In my recent conversation with the Ministry of Education’s Assistant Deputy Minister Gabriel Sekaly regarding our work on the QEDHS file, he stopped in the middle of the topic at hand and asked me: “How are you guys doing up there anyways?” Normally such a question would be simply a courtesy being extended to us, from a Ministry official checking in with us northerners. In this case, the somber tone and inflection really spoke of the folks that work far away from us, and how they really see us as being a unique setting. Gabriel was asking about how the Red Lake area was managing in the light of the recent Bearskin Airlines crash that occurred last Sunday night between that little stretch of highway between Balmertown and Cochenour. He had seen the news story on CBC’s The National a few days before.
When my phone started to ring at home on that Sunday night, from the principals in the Red Lake area, initially the call sounded like this: “Our lights flickered for a second, and then that was it. But we’re hearing a Bearskin flight has crashed and knocked out power.” My first thought was one of instant panic that we had staff or kids on board, or extended families. While by fate’s hand we did not have staff on that flight, we did have family members, a mother and a grandmother on board, coming home. We had students affected, and we most definitely had staff affected. The exceptional staff at Red Lake District High School, where one of the students who was directly affected attended, suggested that from their crisis events’ experiences, which have gone from being in the infancy stage to the experienced stage (and very quickly), they wanted to try and manage this surreal incident in-house, and they did. They pulled together, they supported one another, and while there are unquestionably difficult days ahead, they did just that; they got through it. On Saturday, the staff and students of RLDHS hosted and facilitated a community funeral in their gymnasium that approached 700 people. Last Friday, when I met with the families and family members of those whose lives were lost in the crash, I was caught off guard by the closing comment of husband and widower of one of the deceased; he said to me as I got up to leave his house “Take care of my son Sean, keep an eye on him.” His son attends Grade 12 and will graduate next spring, and while I know personally the family members involved, I won’t have direct day-to-day interaction with his son. I assured his Dad I will check in on him, on my travels. More importantly though, is not my limited involvement, but the daily involvement and support the staff in Red Lake will have.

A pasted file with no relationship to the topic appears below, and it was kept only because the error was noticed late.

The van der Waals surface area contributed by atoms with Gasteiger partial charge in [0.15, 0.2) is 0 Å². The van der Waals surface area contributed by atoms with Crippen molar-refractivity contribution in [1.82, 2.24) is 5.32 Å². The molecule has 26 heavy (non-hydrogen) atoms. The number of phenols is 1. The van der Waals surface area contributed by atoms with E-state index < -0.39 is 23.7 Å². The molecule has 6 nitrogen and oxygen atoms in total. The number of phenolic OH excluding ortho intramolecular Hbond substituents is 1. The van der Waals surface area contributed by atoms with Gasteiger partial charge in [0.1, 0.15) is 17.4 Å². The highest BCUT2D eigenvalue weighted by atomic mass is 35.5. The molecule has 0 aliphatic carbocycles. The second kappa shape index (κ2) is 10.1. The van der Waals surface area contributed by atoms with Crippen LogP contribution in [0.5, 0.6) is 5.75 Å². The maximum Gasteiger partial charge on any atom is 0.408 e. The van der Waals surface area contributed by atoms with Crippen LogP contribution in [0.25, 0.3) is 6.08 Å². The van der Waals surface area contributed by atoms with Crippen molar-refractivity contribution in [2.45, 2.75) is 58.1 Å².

As I drove home with Joan on Friday afternoon, I found myself drifting off and thinking of what it means to be a staff working in our schools, every day. What it means to live and breathe all the time, the experiences of our kids, their families, and their communities. If you work in any of our schools, your life often is intertwined with the events and lives of the communities in which we call home; regardless if you have immigrated to the North, or whether you have called it “home” from early on. Unfortunately, tragedy, while not exclusive to the North, often impacts us on a greater scale simply because we know one another. We celebrate the good with each other, and we support each other through the lows. Red Lake, your colleagues around the Board and the region again, are thinking of you and ready to support you in any way we can.
As we move forward together, with a feeling of change in the air, I feel it important to draw simple attention to the fact that one of my long-term goals is to reinforce the belief that we are all family, and that we are all in the greater work of closing significant deficits of our kids together. Meeting head on the challenges of the North’s needs and our kids, will remain one of the biggest efforts we have seen. Feeling like we’re all in together from you to me, is what it is going to take, and when we need to stop and smell the roses and check on our colleagues in other communities to make sure they’re OK, then that is what we do. I also promise you that as I continue to write these notes (Sheena calls them Blogs!), I will remain committed to the essence of us being Northerners and being proud of it!
Take care, and talk soon,